By Abhishek Vishnoi and Ishika Mookerjee
(Bloomberg) — Tax changes in Singapore’s budget are positive for certain retail stocks and firms that are reducing their carbon emissions, but some multinational companies, property developers and luxury vehicle stocks emerge as losers.
Finance Minister Lawrence Wong unveiled a budget on Friday that seeks to rebuild Singapore’s finances and chart a post-pandemic future by raising taxes on the wealthy and on consumption. The benchmark Straits Times Index closed 0.4% lower, though in the long term analysts said the budget should offer some support.
“Singapore’s fiscally smart moves would help boost its status as a country offering stocks that give high income and dividend yields,” said Nirgunan Tiruchelvam, head of consumer sector equity research at Tellimer.
The benchmark index has risen about 10% this year, with the rotation toward value stocks helping it vie with Saudi Arabia’s Tadawul All Share Index for the top spot among major global gauges.
Here are details of what analysts see as the main winners and losers from the budget:
Singapore’s move to space out the much anticipated increase in goods and services tax over two years — increasing it to 8% in 2023 and to 9% in 2024 — may be positive for consumption-linked companies. Many analysts had expected the government to raise GST, currently 7%, directly to 9%.
Potential beneficiaries are food and beverage maker Fraser and Neave Ltd., grocer Sheng Siong Group Ltd., and restaurants and food caterers such as Jumbo Group and Kimly Ltd. Casino operator Genting Singapore Ltd. and consumption-focused real estate investment trusts such as Keppel REIT may also get a lift.
Carbon Neutral Plays
Singapore plans to dramatically increase the tax it levies on greenhouse gas pollution from its biggest emitters from 2024.
The move “signals the government’s seriousness to meet its climate goals,” said Terence Chua, an analyst at Phillip Securities Research Pte. “Companies such as Sembcorp Industries and Keppel Corp. will benefit from their early push to reduce carbon emissions.” Conversely, emissions-heavy companies such as Singapore Airlines Ltd. will be affected negatively, Chua added.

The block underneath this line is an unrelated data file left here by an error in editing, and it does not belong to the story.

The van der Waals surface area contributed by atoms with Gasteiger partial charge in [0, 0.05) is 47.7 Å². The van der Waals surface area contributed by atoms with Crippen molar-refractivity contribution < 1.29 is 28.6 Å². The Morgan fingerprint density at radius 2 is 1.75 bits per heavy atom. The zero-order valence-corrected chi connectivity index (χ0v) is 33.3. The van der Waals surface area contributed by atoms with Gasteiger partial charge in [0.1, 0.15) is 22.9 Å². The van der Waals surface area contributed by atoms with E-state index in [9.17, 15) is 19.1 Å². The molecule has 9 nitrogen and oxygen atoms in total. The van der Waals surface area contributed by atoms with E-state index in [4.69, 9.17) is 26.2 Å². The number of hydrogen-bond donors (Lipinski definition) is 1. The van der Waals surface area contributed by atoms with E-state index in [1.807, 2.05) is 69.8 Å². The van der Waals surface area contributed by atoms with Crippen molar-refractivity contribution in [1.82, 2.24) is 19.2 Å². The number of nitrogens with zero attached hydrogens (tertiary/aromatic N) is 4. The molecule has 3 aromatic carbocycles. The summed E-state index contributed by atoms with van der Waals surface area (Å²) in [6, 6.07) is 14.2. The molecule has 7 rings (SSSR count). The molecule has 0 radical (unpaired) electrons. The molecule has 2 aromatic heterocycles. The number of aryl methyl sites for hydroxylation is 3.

Singapore’s plan to explore a top up tax for multinational enterprises may weigh on some units of Jardine Matheson Holdings group as they get a majority of their revenue from Greater China. Others that may suffer include City Developments Ltd. — which makes about 8% of its revenue from the Americas and about 10% from Europe, the Middle East and Africa — and ComfortDelGro Corp. gets about 23% from EMEA, according to data compiled by Bloomberg.
“The move may impact some companies even as it is preliminary,” said Justin Tang, head of Asian research at United First Partners. “The government clearly has a plan, but it’s best for investors to take a wait-and-see approach as more details will trickle out over the coming days.”
Real estate stocks took a hit from Singapore’s move to increase the minimum monthly salary for foreign workers as well as tightened rules for the number of foreign work permit holders.
Shares of City Developments, one of Singapore’s biggest developers, pared gains of as much as 1% to end the day up 0.4%. UOL Group Ltd. wiped out an advance of as much as 0.7%.
More negatives for developers were the increases in personal income tax rates on the wealthy, and higher levies on residential properties from 2023. That will likely weigh further on City Developments, which counts The Residences at W Singapore Sentosa Cove among its properties, and on other developers.
Higher taxation rates of 220% on cars, which apply for the portion of open-market value in excess of S$80,000, will affect names such as Jardine Cycle & Carriage Ltd., which owns showrooms.
And the increase in income tax rates for top earners will affect some clients of the wealth management units of DBS Group Holdings Ltd., Oversea-Chinese Banking Corp. and United Overseas Bank Ltd.
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